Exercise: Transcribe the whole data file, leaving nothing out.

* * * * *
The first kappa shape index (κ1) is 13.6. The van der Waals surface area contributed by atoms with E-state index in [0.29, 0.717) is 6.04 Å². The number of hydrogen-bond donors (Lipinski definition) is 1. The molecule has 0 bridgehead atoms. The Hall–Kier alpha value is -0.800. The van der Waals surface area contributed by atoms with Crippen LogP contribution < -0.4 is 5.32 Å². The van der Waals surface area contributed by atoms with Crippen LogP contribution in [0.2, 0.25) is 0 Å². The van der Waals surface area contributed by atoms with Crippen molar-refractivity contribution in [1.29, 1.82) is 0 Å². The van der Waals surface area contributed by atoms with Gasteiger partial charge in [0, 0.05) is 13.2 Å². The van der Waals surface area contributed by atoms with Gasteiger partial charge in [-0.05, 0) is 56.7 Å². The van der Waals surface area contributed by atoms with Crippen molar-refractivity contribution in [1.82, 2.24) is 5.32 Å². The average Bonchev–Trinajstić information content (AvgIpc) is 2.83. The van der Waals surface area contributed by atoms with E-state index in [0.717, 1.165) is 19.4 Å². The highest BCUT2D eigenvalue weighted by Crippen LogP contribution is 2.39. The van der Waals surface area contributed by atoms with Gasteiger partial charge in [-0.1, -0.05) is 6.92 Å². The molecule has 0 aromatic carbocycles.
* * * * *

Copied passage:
The first kappa shape index (κ1) is 13.6. The van der Waals surface area contributed by atoms with E-state index in [0.29, 0.717) is 6.04 Å². The number of hydrogen-bond donors (Lipinski definition) is 1. The molecule has 0 bridgehead atoms. The Hall–Kier alpha value is -0.800. The van der Waals surface area contributed by atoms with Crippen LogP contribution < -0.4 is 5.32 Å². The van der Waals surface area contributed by atoms with Crippen LogP contribution in [0.2, 0.25) is 0 Å². The van der Waals surface area contributed by atoms with Crippen molar-refractivity contribution in [1.29, 1.82) is 0 Å². The van der Waals surface area contributed by atoms with Gasteiger partial charge in [0, 0.05) is 13.2 Å². The van der Waals surface area contributed by atoms with Gasteiger partial charge in [-0.05, 0) is 56.7 Å². The van der Waals surface area contributed by atoms with Crippen molar-refractivity contribution in [1.82, 2.24) is 5.32 Å². The average Bonchev–Trinajstić information content (AvgIpc) is 2.83. The van der Waals surface area contributed by atoms with E-state index in [0.717, 1.165) is 19.4 Å². The highest BCUT2D eigenvalue weighted by Crippen LogP contribution is 2.39. The van der Waals surface area contributed by atoms with Gasteiger partial charge in [-0.1, -0.05) is 6.92 Å². The molecule has 0 aromatic carbocycles.